US Secretary of State John Kerry has urged the European Union to postpone a planned ban on financial support for Israeli institutions operating in the occupied Palestinian territories.
Kerry made his request at a meeting with EU foreign ministers in which he also called on them to support the Israeli-Palestinian peace talks, which were resumed on July 29 after a three-year hiatus.
A senior State Department official told reporters in the Lithuanian capital, Vilnius, that Kerry contacted the Europeans to discuss the issue. "There was strong support for his efforts and an openness to consider his request," the official said.
The EU's funding guidelines have angered the right-wing government in Israel, which accuses the Europeans of damaging the peace efforts. In response, the Israelis have restricted European development projects planned for the benefit of thousands of Palestinians in the occupied West Bank.
The Palestinians themselves praised the EU move as a tangible step against Israel's illegal settlement construction, which they fear is depriving them of land for a viable state.
According to EU foreign policy head Cathy Ashton, the guidelines simply "put down on paper what is currently the EU position". She announced, however, that the EU would send a team to Israel on Monday, headed by a senior EU diplomat, to make sure that the implementation of the new guidelines is done sensitively. "Of course, we want to continue having a strong relationship with Israel," she added.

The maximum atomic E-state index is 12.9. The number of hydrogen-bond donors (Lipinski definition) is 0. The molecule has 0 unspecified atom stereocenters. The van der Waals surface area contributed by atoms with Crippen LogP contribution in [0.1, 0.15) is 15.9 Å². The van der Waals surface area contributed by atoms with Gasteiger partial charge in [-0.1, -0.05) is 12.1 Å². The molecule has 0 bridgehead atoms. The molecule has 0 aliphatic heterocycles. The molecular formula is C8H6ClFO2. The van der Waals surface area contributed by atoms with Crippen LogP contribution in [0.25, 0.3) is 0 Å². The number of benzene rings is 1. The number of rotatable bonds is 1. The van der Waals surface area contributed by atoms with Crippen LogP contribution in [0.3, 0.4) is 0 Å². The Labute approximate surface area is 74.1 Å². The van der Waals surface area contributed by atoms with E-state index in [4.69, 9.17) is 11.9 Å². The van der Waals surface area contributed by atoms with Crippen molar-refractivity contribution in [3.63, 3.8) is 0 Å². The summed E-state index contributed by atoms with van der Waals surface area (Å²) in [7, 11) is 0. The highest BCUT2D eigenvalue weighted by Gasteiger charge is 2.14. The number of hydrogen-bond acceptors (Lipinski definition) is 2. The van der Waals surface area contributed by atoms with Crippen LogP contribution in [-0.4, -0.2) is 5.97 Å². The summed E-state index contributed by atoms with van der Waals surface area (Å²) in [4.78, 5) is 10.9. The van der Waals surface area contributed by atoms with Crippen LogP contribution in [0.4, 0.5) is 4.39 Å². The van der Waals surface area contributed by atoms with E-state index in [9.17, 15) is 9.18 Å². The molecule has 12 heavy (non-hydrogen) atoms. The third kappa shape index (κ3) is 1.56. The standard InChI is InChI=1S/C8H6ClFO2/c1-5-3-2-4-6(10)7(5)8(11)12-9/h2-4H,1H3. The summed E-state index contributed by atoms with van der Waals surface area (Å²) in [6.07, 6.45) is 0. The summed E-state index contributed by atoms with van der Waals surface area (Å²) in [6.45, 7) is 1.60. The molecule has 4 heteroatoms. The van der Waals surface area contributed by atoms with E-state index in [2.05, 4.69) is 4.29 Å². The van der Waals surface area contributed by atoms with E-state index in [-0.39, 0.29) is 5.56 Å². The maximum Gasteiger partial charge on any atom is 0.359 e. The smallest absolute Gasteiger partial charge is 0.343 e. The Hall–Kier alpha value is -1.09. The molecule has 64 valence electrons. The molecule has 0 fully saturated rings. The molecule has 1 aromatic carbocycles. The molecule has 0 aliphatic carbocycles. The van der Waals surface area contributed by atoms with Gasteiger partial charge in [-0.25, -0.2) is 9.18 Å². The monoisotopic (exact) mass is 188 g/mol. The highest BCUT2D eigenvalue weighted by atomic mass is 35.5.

An EU source said that the delegation will talk to the Israelis about the implementation of the new guidelines but not about renegotiating them. The state department spokesman suggested that the EU guidelines, "metaphorically, bang [the peace talks] over the head."
Jewish settler leaders say that the aid they receive from Europe is minimal but many in Israel worry about possible knock-on effects from the EU move, especially for Israeli companies which do business in the settlements, which are regarded as illegal under international law.